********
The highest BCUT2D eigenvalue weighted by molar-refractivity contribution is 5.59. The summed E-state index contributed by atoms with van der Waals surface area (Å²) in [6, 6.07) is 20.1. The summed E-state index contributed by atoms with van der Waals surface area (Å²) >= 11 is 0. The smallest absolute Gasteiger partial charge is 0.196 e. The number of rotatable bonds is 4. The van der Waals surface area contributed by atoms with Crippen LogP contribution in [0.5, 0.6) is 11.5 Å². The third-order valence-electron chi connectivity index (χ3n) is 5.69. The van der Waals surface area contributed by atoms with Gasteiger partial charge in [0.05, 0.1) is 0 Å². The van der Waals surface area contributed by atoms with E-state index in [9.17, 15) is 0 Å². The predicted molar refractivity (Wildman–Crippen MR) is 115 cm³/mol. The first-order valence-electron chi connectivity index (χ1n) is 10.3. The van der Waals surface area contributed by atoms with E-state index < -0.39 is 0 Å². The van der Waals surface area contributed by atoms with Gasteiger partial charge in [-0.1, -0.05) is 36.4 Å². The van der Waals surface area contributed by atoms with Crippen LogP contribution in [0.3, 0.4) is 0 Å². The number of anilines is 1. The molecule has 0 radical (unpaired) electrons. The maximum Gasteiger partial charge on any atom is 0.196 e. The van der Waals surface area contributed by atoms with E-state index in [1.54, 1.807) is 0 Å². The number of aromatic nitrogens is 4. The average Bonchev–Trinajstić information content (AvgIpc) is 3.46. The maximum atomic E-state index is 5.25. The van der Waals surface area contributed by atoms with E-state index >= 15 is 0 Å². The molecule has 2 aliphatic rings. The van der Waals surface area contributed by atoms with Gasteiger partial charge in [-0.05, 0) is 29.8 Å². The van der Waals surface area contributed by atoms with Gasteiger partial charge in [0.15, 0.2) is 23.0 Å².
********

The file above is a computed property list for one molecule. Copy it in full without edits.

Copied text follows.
The highest BCUT2D eigenvalue weighted by molar-refractivity contribution is 5.59. The summed E-state index contributed by atoms with van der Waals surface area (Å²) in [6, 6.07) is 20.1. The summed E-state index contributed by atoms with van der Waals surface area (Å²) >= 11 is 0. The smallest absolute Gasteiger partial charge is 0.196 e. The number of rotatable bonds is 4. The van der Waals surface area contributed by atoms with Crippen LogP contribution in [0.5, 0.6) is 11.5 Å². The third-order valence-electron chi connectivity index (χ3n) is 5.69. The van der Waals surface area contributed by atoms with Gasteiger partial charge in [0.05, 0.1) is 0 Å². The van der Waals surface area contributed by atoms with E-state index in [9.17, 15) is 0 Å². The predicted molar refractivity (Wildman–Crippen MR) is 115 cm³/mol. The first-order valence-electron chi connectivity index (χ1n) is 10.3. The van der Waals surface area contributed by atoms with E-state index < -0.39 is 0 Å². The van der Waals surface area contributed by atoms with Gasteiger partial charge in [-0.1, -0.05) is 36.4 Å². The van der Waals surface area contributed by atoms with Crippen LogP contribution in [0.3, 0.4) is 0 Å². The number of anilines is 1. The molecule has 0 radical (unpaired) electrons. The maximum Gasteiger partial charge on any atom is 0.196 e. The van der Waals surface area contributed by atoms with E-state index in [1.54, 1.807) is 0 Å². The number of aromatic nitrogens is 4. The average Bonchev–Trinajstić information content (AvgIpc) is 3.46. The maximum atomic E-state index is 5.25. The van der Waals surface area contributed by atoms with E-state index >= 15 is 0 Å². The molecule has 2 aliphatic rings. The van der Waals surface area contributed by atoms with Gasteiger partial charge in [-0.05, 0) is 29.8 Å². The van der Waals surface area contributed by atoms with Gasteiger partial charge in [0.15, 0.2) is 23.0 Å².